WASHINGTON — That seems to be the aim of a study that urges Pluto be returned to its former planetary glory.
The research, published in the scientific journal Icarus, says Pluto never should have been downgraded from a planet to a dwarf planet 12 years ago because, the authors say, the rationale behind the decision wasn’t valid.
In 2006, the International Astronomical Union, the group that gets to name planetary bodies, established updated rules for what is and what isn’t a planet.
The IAU defined a planet as a celestial body that orbits the sun, is round or nearly round and “clears the neighborhood” around its orbit.
It’s that last part that’s currently in dispute.
The IAU said Pluto was just too small to clear the neighborhood, or knock other space rocks out of its path as it orbits the sun. And so, the astronomical union demoted Pluto to dwarf planet status.
Philip Metzger has a problem with that. He’s a University of Central Florida planetary scientist and lead author on the study.
“The IAU definition would say that the fundamental object of planetary science, the planet, is supposed to be defined on the basis of a concept that nobody uses in their research,” Metzger said in a statement on the school’s website.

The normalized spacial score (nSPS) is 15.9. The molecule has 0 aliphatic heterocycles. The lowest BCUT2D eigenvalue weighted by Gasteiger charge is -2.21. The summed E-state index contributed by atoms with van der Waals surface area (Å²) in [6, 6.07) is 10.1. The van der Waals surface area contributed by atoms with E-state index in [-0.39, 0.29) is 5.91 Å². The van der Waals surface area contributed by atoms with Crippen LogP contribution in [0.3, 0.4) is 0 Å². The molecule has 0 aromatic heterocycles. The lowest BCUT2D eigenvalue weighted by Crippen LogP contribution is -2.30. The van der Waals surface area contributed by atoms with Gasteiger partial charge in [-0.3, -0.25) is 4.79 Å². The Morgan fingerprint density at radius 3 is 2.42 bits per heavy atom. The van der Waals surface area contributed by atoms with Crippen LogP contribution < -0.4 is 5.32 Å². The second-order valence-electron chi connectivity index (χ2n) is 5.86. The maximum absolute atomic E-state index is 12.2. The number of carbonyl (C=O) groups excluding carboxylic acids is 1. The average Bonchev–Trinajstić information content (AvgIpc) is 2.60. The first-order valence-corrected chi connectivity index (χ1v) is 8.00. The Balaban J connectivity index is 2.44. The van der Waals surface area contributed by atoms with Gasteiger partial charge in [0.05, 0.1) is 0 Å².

Metzger and his team looked at more than two centuries’ worth of research and found just one study, from the early 19th century, that employed the orbit-clearing standard the IAU used to downgrade Pluto.
And, Metzger also points out the standard used to classify planets changed in the 1950s after astronomer Gerard Kuiper said what really determines what is and what isn’t a planet is how a celestial body is formed.
Metzger goes a step further, saying a planet should be classified based on if it’s big enough that its gravity allows it to become a spherical shape, according to the school’s statement.
“And that’s not just an arbitrary definition,” he said. “It turns out this is an important milestone in the evolution of a planetary body, because apparently when it happens, it initiates active geology in the body.”
Pulling Pluto from the ranks of planets has always been a controversial decision.
In 2014, Harvard-Smithsonian Center for Astrophysics jumped into the debate: What is a planet? It had some experts discuss the definition of a planet and then let the audience vote. No surprise; they voted that Pluto is a planet.
Metzger said the only planet more complex than Pluto is Earth. And we’ve learned so much more about Pluto after NASA’s New Horizons spacecraft flew past it in 2015.
Thanks to New Horizons, Pluto has dunes made of solid methane ice, mountain peaks covered in methane snow and, possibly, an icy, underwater ocean.
The AIU said there’s a clear way to bring up a motion with the group — “which is to propose an IAU Resolution through the relevant Working Group(s) and Division.”
So far, however, no such resolutions have been proposed, said Lars Lindberg Christensen with the group.
“It is nevertheless good and healthy to debate these topics,” Christensen said.
Maybe, sometime soon, the debate will be settled — and we can all go back to talking about the nine-planet solar system we learned about in school.AlertMe